In 1981 the couple bought a two-bedroom condominium together in the Montebello neighborhood of Denver. Delores initially moved in alone. Bob had proposed marriage repeatedly to Delores but she demurred until the summer of 1985. They married in Maryland near her mother’s home the following November.
At first, their marriage was a happy one. Bob was satisfied with his accounting position and Delores was working too. Delores became friends with her next door neighbor, Wanda Flanery. The latter was a lively woman who paid perhaps too close attention to her neighbors and was fond of reading sensational tabloids. In 1987 Wanda bought a copy of The Weekly World News in the supermarket that contained an article about the 1971 murder of the List family and a photo of John List, whom she immediately thought resembled her next door neighbor, Bob Clark. She brought the article to Delores when Bob was not at home and suggested that she show it to her husband. Delores thought the idea ludicrous and discarded the paper.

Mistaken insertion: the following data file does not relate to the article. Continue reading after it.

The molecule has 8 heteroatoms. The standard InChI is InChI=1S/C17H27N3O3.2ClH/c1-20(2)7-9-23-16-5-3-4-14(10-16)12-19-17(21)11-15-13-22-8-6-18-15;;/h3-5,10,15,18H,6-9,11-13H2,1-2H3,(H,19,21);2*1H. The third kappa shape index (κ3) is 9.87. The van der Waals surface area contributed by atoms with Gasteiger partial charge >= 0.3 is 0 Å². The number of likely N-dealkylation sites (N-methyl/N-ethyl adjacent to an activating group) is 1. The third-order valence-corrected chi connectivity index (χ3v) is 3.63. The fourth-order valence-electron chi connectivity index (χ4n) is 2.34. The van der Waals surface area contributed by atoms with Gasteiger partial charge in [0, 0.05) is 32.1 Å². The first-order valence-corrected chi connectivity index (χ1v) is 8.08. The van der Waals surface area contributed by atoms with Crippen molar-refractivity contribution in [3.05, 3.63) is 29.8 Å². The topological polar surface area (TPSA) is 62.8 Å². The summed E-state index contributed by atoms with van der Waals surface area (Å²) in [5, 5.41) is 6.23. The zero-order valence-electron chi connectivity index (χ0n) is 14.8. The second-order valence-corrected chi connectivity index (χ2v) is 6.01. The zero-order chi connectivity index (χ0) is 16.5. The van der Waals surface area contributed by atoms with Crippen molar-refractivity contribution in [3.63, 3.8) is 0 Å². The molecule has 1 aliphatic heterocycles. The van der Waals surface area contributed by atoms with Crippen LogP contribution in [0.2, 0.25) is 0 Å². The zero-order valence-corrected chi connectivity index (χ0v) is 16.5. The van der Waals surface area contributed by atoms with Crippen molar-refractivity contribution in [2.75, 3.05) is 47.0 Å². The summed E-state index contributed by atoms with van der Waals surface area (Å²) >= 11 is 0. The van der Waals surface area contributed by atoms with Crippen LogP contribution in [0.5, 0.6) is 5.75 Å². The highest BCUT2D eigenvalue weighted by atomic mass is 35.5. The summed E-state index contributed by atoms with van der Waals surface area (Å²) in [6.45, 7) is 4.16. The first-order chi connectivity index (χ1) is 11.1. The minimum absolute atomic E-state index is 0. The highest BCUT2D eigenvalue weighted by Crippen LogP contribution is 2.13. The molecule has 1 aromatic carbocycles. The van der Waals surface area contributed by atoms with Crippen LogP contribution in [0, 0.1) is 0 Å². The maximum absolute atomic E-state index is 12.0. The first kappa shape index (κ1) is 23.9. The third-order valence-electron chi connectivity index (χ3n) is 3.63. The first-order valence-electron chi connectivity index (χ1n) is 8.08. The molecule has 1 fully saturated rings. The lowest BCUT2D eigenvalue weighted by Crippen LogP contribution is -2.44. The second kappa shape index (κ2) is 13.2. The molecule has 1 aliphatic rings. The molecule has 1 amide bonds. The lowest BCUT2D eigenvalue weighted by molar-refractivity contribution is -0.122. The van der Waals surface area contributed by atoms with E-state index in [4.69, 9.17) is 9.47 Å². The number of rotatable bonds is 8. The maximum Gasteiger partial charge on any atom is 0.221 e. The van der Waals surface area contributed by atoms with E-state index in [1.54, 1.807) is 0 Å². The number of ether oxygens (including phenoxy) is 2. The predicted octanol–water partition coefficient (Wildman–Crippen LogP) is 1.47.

Five months after their marriage, however, Bob again lost his job. He tried diligently but not successfully to locate another. Delores was increasingly disappointed in Bob’s failure to play his part in supporting them and was not tactful about her feelings. If Bob didn’t find a new job soon, she told Wanda, she would leave him. Fortunately, in November Bob received a job offer from an accounting firm located in Richmond Virginia and needed to report to work right after the first of the year. Bob and Delores decided he would go ahead to Virginia and she would follow when their condo had been sold. Her family lived in Maryland and Delores looked forward to being close to them again. They bought a small condominium in the Richmond suburban subdivision of Brandermill.